Unexpected Find: ‘Rainforest’ of Phytoplankton Growth in the Arctic Ocean


Imagine finding a rainforest in the middle of a desert. That is how NASA scientists are equating a new biological discovery in Arctic Ocean. Microscopic plants called phytoplankton are actively growing under the thinning Arctic ice. In fact, the scientists say the phytoplankton growth in the Arctic may now be richer than any other ocean region on Earth. The finding reveals a new consequence of the Arctic’s warming climate, and gives researchers an important clue to understanding the impacts of a changing climate and environment on the Arctic Ocean and its ecology.

“If someone had asked me before the expedition whether we would see under-ice blooms, I would have told them it was impossible,” said Kevin Arrigo of Stanford University, leader of the ICESCAPE mission and lead author of the new study. “This discovery was a complete surprise.”

ICESCAPE, stand for Impacts of Climate on EcoSystems and Chemistry of the Arctic Pacific Environment and in 2010 and 2011, scientists explored Arctic waters in the Beaufort and Chukchi seas along Alaska’s western and northern coasts onboard a U.S. Coast Guard icebreaker. The researchers drilled down through three-foot thick sea ice to study impacts of environmental variability and change in the Arctic on the ocean biology, ecology and biogeochemistry.

The researchers found the phytoplankton were extremely active, doubling in number more than once a day. Conversely, blooms in open waters grow at a much slower rate, doubling in two to three days. These growth rates are among the highest ever measured for polar waters.

Phytoplankton were thought to grow in the Arctic Ocean only after sea ice had retreated for the summer.

In July of 2011 the researchers observed blooms beneath the ice that extended from the sea-ice edge to 72 miles into the ice pack. Ocean current data revealed that these blooms developed under the ice and had not drifted there from open water, where phytoplankton concentrations can be high.

Previously, it was thought that sea ice blocked most sunlight needed for phytoplankton growth. Scientists now think that the thinning Arctic ice is allowing sunlight to reach the waters under the sea ice, spurring plant blooms where they had never been observed. The findings were published today in the journal Science.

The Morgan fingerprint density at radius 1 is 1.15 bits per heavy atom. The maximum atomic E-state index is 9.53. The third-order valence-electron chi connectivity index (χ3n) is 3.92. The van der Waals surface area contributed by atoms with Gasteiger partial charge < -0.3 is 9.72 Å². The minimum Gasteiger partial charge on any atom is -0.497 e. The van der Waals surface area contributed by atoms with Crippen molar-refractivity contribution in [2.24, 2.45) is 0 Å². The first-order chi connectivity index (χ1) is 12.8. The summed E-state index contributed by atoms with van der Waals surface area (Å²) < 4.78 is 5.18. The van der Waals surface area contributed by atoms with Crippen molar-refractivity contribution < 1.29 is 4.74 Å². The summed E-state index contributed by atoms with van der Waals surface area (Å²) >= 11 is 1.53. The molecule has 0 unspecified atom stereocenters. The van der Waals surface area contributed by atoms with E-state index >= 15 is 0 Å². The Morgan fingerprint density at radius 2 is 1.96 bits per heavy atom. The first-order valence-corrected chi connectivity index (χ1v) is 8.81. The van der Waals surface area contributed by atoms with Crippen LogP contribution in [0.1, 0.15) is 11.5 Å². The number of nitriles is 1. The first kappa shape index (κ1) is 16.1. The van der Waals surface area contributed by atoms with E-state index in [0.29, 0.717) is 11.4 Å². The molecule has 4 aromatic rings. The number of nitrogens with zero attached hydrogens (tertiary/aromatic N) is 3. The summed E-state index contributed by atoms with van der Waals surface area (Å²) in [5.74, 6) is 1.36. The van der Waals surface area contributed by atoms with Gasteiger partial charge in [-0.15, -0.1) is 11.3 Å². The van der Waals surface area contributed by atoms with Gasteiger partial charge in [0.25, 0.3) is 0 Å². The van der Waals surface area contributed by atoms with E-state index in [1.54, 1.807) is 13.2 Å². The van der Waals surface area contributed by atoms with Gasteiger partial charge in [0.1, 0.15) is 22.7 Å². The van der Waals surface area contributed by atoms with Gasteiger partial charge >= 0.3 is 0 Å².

Phytoplankton is the base of the marine food chain and they consume large amounts of carbon dioxide. Scientists will have to reassess the amount of carbon dioxide entering the Arctic Ocean through biological activity if the under-ice blooms turn out to be common.

“At this point we don’t know whether these rich phytoplankton blooms have been happening in the Arctic for a long time and we just haven’t observed them before,” Arrigo said. “These blooms could become more widespread in the future, however, if the Arctic sea ice cover continues to thin.”

The discovery of these previously unknown under-ice blooms also has implications for the broader Arctic ecosystem, including migratory species such as whales and birds. Phytoplankton are eaten by small ocean animals, which are eaten by larger fish and ocean animals. A change in the timeline of the blooms can cause disruptions for larger animals that feed either on phytoplankton or on the creatures that eat these microorganisms.

“It could make it harder and harder for migratory species to time their life cycles to be in the Arctic when the bloom is at its peak,” Arrigo said. “If their food supply is coming earlier, they might be missing the boat.”

The scientists said the discovery also may have major implications for the global carbon cycle and the ocean’s energy balance, and they may need to revise their understanding of the ecology of the Arctic and the region’s role in the Earth system.

You can see more images from the ICESCAPE expedition on NASA Goddard’s Flickr page.

The team’s paper: K.R. Arrigo et al. Massive phytoplankton blooms under Arctic sea ice. Science. doi:10.1126/science.1215065.

Source: NASA

Nancy Atkinson

Nancy has been with Universe Today since 2004, and has published over 6,000 articles on space exploration, astronomy, science and technology. She is the author of two books: "Eight Years to the Moon: the History of the Apollo Missions," (2019) which shares the stories of 60 engineers and scientists who worked behind the scenes to make landing on the Moon possible; and "Incredible Stories from Space: A Behind-the-Scenes Look at the Missions Changing Our View of the Cosmos" (2016) tells the stories of those who work on NASA's robotic missions to explore the Solar System and beyond. Follow Nancy on Twitter at https://twitter.com/Nancy_A and and Instagram at and https://www.instagram.com/nancyatkinson_ut/

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